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GT/ Efficient organic solar cells processed from green solvents

Energy & green technology biweekly vol.13, 20th November — 4th December

TL;DR

  • A small guest molecule in the right place makes it possible to produce energy-efficient organic solar cells using eco-friendly solvents. A record efficiency of over 17% is demonstrated. In addition, solar cells with larger areas can be produced.
  • Scientists describe the development of a cost-effective Scotch-tape-like film that can be applied to perovskite solar cells and capture 99.9% of leaked lead in the event of solar cell damage.
  • Researchers have used a suite of microscopy methods to visualize why perovskite materials are seemingly so tolerant of defects in their structure.
  • Scientists have published an analysis laying out how the tiny beads of glass inside many meteorites came to be — and what they can tell us about what happened in the early solar system.
  • Alternative-energy research is charting a path toward the mass adoption of clean cars powered by direct-ethanol fuel cells.
  • A new technological advancement uses an electric field to achieve efficient and low-cost ammonia removal from wastewater.
  • Researchers have developed a novel method to fabricate lead halide perovskite solar cells with record efficiency.
  • A new study has identified serpentinite — a green rock that looks a bit like snakeskin and holds fluids in its mineral structures — as a key driver of the oxygen recycling process, which helped create and maintain the sustaining atmosphere for life on Earth.
  • Cost-slashing innovations are underway in the electric power sector and could give electricity the lead over fossil-based combustion fuels in the world’s energy supply by mid-century. When combined with a global carbon price, these developments can catalyze emission reductions to reach the Paris climate targets, while reducing the need for controversial negative emissions, a new study finds.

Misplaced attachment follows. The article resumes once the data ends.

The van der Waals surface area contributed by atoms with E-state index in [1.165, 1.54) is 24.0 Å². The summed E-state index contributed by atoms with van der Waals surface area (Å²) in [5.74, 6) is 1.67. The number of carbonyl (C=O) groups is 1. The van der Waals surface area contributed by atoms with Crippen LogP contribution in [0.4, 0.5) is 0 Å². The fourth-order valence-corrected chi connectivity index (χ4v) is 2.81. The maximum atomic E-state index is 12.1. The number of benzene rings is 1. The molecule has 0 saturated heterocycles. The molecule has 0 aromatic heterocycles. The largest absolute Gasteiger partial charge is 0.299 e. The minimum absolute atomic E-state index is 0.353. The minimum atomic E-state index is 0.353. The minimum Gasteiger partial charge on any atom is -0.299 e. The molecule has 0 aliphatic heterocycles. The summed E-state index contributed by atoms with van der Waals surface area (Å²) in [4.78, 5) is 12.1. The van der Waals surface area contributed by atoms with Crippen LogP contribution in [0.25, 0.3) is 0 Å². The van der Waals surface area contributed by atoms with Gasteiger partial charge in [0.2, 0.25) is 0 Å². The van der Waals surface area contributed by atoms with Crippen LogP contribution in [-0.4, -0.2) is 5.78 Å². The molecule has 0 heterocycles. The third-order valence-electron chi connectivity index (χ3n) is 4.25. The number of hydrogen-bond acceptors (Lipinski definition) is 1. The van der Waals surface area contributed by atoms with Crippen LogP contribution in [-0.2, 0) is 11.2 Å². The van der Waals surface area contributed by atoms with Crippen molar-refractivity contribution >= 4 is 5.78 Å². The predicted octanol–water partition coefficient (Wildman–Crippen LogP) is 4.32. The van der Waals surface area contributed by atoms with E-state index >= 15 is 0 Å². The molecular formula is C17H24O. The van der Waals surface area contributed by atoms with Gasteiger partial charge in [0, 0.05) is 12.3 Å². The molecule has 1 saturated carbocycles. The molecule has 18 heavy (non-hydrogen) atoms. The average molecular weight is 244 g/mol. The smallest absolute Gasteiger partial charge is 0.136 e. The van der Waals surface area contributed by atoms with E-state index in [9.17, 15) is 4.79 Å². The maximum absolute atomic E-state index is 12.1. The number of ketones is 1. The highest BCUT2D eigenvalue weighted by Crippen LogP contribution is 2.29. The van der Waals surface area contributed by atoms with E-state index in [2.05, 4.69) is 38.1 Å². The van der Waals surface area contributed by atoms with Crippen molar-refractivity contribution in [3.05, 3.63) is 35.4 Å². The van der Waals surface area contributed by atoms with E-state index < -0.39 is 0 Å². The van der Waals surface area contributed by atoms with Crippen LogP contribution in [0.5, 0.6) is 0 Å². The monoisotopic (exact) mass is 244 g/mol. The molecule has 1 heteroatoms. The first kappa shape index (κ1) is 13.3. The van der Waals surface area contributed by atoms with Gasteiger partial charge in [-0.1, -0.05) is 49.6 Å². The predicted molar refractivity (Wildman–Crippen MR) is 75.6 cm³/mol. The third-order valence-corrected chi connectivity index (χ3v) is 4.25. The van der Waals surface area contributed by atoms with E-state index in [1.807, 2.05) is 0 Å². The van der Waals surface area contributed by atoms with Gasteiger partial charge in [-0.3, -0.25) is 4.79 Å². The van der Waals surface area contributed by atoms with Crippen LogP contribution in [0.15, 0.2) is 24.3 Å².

• New research gives a view of the scale of plastic creation globally, tracing where it’s produced, where it ends up, and its environmental impact.
  • And more!

Green Technology Market

Green technology is an applicable combination of advanced tools and solutions to conserve natural resources and environment, minimize or mitigate negative impacts from human activities on the environment, and ensure sustainability development. Green technology is also referred to as clean technology or environmental technology which includes technologies, such as IoT, AI, analytics, blockchain, digital twin, security, and cloud, which collect, integrate, and analyze data from various real-time data sources, such as sensors, cameras, and Global Positioning System (GPS).

Green technology, also known as sustainable technology, protects the environment by using various forms of sustainable energy. Some of the best examples of green technologies include solar panels, LED lighting, wind energy, electric vehicles, vertical farming, and composting.

The global Green Technology and Sustainability market size to grow from USD 11.2 billion in 2020 to USD 36.6 billion by 2025, at a Compound Annual Growth Rate (CAGR) of 26.6% during the forecast period. The growing consumer and industrial interest for the use of clean energy resources to conserve environment and increasing use of Radio Frequency Identification sensors across industries are driving the adoption of green technology and sustainability solutions and services in the market.

The blockchain segment is estimated to grow at the highest CAGR: Energy-intensive cryptocurrency mining has caused a spike in carbon emission, and hence blockchain is capable of driving innovation in the field of green technology.

Latest News

Latest Research

A guest-assisted molecular-organization approach for >17% efficiency organic solar cells using environmentally friendly solvents

by Haiyang Chen, Rui Zhang, Xiaobin Chen, Guang Zeng, Libor Kobera, Sabina Abbrent, Ben Zhang, Weijie Chen, Guiying Xu, Jiyeon Oh, So-Huei Kang, Shanshan Chen, Changduk Yang, Jiri Brus, Jianhui Hou, Feng Gao, Yaowen Li, Yongfang Li in Nature Energy

A small guest molecule in the right place makes it possible to produce energy-efficient organic solar cells using eco-friendly solvents. A record efficiency over 17% is demonstrated. In addition, solar cells with larger areas can be produced. “This is a major step towards large-scale industrial manufacture of efficient and stable organic solar cells,” says Feng Gao, professor in the Department of Physics, Chemistry and Biology (IFM) at Linköping University.